Colorado Hotels Restaurants Skiing & Snowboarding The Rockies: Colorado Hotels Restaurants Skiing & Snowboarding The Rockies
We’re in the throes of spring break madness here at most Colorado ski resorts and frankly I’m left wondering how a family of four does it these days. Between the price of lift tickets, lunches, instruction and overall travel expenses, a family ski vacation in Colorado can represent as much as a down payment on a house. I’m fully appreciative of the ski getaways I did with my family when I was a kid but still we went mostly to down-home ski areas in western Massachusetts and upstate New York, all a far cry from the destination resorts of the West. Mom and Dad would pack my bunch of brothers and me into the station wagon along with a picnic basket loaded with Mom’s homemade submarine sandwiches and peanut butter cookies and off we’d go for a fun day on the slopes.
Not a ski day goes by that I don’t feel a pinch of nostalgia for those simpler times, so I was especially thrilled to discover Powderhorn Mountain Resort, a terrific little ski area on the western slope of Colorado just a short drive from Grand Junction. I skied there recently with my dear friend Paula, another northeastern gal who shares the same fond memories as I about family ski trips of a more modest scale, and was delighted to discover the many charms of this little-known resort. From the parkas and pants for rent at the ski shop, to the cubbies and lockers for boots and other belongings to the sack lunch room to the enormous deck at the Sunset Grille to the lift tickets at half the price of major resorts, I loved the vibe of this place from the get-go.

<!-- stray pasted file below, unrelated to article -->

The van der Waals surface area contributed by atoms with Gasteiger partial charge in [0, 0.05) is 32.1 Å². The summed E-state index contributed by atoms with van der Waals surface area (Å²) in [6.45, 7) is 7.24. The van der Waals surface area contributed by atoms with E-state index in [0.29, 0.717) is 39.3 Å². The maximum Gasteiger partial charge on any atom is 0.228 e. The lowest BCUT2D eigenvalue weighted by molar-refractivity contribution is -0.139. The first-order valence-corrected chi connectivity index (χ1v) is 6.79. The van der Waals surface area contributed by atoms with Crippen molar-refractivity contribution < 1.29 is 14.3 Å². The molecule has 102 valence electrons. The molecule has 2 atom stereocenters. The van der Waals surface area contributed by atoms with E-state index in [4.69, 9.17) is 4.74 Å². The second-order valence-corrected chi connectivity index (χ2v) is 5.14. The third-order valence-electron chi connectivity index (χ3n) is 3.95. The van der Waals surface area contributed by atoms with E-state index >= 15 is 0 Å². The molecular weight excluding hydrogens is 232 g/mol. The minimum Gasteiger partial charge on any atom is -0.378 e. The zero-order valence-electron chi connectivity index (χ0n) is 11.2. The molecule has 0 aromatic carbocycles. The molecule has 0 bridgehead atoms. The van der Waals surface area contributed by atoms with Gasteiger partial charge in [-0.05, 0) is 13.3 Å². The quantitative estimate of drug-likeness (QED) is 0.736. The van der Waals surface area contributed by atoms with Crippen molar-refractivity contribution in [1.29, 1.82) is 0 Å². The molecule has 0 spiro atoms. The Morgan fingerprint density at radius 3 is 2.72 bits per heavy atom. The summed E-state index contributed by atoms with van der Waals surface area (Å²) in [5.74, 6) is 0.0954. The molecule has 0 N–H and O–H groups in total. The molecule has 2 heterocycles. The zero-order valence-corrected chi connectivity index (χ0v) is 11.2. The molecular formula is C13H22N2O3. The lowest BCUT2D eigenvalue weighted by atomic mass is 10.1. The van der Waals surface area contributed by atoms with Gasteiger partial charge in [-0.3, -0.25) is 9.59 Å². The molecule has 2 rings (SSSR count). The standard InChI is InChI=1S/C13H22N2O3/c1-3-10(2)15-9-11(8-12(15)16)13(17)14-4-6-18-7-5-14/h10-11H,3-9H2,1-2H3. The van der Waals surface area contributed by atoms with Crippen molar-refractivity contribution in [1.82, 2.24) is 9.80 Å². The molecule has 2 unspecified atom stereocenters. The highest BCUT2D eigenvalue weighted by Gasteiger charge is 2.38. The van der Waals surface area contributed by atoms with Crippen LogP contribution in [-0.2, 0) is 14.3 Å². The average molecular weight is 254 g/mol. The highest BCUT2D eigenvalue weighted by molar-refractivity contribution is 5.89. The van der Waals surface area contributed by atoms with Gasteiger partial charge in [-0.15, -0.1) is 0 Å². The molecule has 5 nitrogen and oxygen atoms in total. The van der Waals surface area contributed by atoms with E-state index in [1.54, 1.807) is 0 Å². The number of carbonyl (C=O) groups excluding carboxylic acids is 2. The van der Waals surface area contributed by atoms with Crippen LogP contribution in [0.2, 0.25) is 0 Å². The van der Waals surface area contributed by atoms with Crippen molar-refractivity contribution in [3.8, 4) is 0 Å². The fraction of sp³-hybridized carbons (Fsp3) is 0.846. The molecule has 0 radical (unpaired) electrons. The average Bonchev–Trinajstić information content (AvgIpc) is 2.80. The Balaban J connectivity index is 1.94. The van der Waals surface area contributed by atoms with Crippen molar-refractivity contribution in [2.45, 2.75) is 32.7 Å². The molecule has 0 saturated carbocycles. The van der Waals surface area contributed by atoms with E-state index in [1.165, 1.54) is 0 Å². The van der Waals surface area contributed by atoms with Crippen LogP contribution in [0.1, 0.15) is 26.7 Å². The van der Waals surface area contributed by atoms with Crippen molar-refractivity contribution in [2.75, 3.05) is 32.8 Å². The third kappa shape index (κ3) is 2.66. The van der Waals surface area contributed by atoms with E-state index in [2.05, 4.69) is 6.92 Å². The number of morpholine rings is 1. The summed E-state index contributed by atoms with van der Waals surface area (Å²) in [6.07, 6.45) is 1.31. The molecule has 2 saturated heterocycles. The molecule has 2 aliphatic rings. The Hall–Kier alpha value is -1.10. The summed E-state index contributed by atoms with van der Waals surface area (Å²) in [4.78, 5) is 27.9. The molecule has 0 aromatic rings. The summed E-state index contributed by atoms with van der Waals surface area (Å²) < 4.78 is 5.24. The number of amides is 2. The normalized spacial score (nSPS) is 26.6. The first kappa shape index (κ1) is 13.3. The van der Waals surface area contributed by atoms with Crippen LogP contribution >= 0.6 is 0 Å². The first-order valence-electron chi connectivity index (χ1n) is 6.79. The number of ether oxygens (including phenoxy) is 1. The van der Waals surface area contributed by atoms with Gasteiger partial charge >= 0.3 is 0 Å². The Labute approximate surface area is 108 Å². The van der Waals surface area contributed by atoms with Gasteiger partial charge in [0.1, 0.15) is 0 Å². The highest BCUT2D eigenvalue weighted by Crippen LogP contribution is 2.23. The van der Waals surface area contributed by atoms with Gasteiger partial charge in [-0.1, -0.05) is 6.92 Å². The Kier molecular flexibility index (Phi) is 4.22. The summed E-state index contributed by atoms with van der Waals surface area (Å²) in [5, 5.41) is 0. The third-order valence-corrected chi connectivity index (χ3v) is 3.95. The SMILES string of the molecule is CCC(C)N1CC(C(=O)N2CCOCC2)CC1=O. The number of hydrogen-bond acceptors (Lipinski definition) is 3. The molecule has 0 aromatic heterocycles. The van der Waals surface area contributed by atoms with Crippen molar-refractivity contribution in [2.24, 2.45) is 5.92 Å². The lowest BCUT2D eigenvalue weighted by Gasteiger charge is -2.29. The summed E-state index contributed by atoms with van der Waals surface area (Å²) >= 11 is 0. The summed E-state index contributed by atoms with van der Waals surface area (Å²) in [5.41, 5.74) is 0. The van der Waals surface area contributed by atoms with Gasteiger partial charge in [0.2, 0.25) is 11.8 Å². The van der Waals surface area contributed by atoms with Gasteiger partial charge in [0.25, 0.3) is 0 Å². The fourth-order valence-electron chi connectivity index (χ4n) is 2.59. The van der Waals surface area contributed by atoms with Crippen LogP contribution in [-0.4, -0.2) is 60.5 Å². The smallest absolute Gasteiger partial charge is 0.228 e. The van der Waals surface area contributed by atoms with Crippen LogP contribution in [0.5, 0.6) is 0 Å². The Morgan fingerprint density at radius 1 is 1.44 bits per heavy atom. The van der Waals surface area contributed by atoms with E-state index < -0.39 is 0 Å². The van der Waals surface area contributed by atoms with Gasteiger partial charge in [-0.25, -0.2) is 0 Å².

Colorado Restaurants Steamboat Springs: Colorado Restaurants Steamboat Springs
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An essential part of any ski getaway involves a great night out on the town, preferably in one of the best restaurants/bars of the mountain destination you’re visiting. I’m confident I hit the mark on a recent trip to Steamboat Springs, Colorado when I spent a superlative soirée at The Laundry, a former laundry located down by the creek in town. Handsomely converted into a swanky kitchen and cocktail place where most everything is housemade, this old, brick-walled building presents an inviting scene where contemporary touches of hip lighting and rhythmic music offset a warm interior filled with wooden tables and barn siding. Much like the homemade fruit chutney served with the Mescal-cured house salmon (one of the signature dishes of this innovative restaurant) or the house-crafted smoked banana-infused bourbon, most everything here seems to be about juxtapositions.
Colorado Hotels Restaurants Skiing & Snowboarding Steamboat Springs Telluride The Rockies: Colorado Hotels Restaurants Skiing & Snowboarding Steamboat Springs Telluride The Rockies
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Woo-hoo! There’s nothing like skiing fresh powder, especially when it’s the nice champagne powder we have here in Colorado, the dry, glittering fluff you float through like a glider rollicking on air drafts above a mountain peak. We’ve been having wonderful winter snowstorms here in our Rocky Mountain state with snow totals reaching over two feet at most resorts within a twenty-four hour period at the end of last week and then another biggie that hit just yesterday. I was teaching skiing here in Telluride throughout the biggest pow period and although I wasn’t able to have the fun I’d have on my own, I did enjoy introducing some intermediate skiers to their first powder day—a whole different experience from skiing groomers.